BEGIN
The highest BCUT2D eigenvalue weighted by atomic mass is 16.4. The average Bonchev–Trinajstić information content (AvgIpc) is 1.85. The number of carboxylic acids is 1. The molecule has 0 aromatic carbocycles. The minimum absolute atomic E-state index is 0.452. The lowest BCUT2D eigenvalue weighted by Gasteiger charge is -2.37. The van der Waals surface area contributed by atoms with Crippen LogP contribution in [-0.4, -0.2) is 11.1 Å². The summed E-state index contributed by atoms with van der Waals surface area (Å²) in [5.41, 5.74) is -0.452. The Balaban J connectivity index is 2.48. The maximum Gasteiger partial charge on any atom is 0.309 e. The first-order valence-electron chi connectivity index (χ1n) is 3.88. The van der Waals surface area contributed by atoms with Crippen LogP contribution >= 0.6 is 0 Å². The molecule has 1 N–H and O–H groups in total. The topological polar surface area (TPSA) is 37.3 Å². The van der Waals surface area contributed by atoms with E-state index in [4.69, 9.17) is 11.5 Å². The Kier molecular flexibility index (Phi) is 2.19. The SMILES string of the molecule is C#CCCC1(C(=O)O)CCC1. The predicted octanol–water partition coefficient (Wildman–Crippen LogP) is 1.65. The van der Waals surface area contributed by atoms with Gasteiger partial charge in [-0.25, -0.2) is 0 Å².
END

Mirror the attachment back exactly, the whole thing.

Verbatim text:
The highest BCUT2D eigenvalue weighted by atomic mass is 16.4. The average Bonchev–Trinajstić information content (AvgIpc) is 1.85. The number of carboxylic acids is 1. The molecule has 0 aromatic carbocycles. The minimum absolute atomic E-state index is 0.452. The lowest BCUT2D eigenvalue weighted by Gasteiger charge is -2.37. The van der Waals surface area contributed by atoms with Crippen LogP contribution in [-0.4, -0.2) is 11.1 Å². The summed E-state index contributed by atoms with van der Waals surface area (Å²) in [5.41, 5.74) is -0.452. The Balaban J connectivity index is 2.48. The maximum Gasteiger partial charge on any atom is 0.309 e. The first-order valence-electron chi connectivity index (χ1n) is 3.88. The van der Waals surface area contributed by atoms with Crippen LogP contribution >= 0.6 is 0 Å². The molecule has 1 N–H and O–H groups in total. The topological polar surface area (TPSA) is 37.3 Å². The van der Waals surface area contributed by atoms with E-state index in [4.69, 9.17) is 11.5 Å². The Kier molecular flexibility index (Phi) is 2.19. The SMILES string of the molecule is C#CCCC1(C(=O)O)CCC1. The predicted octanol–water partition coefficient (Wildman–Crippen LogP) is 1.65. The van der Waals surface area contributed by atoms with Gasteiger partial charge in [-0.25, -0.2) is 0 Å².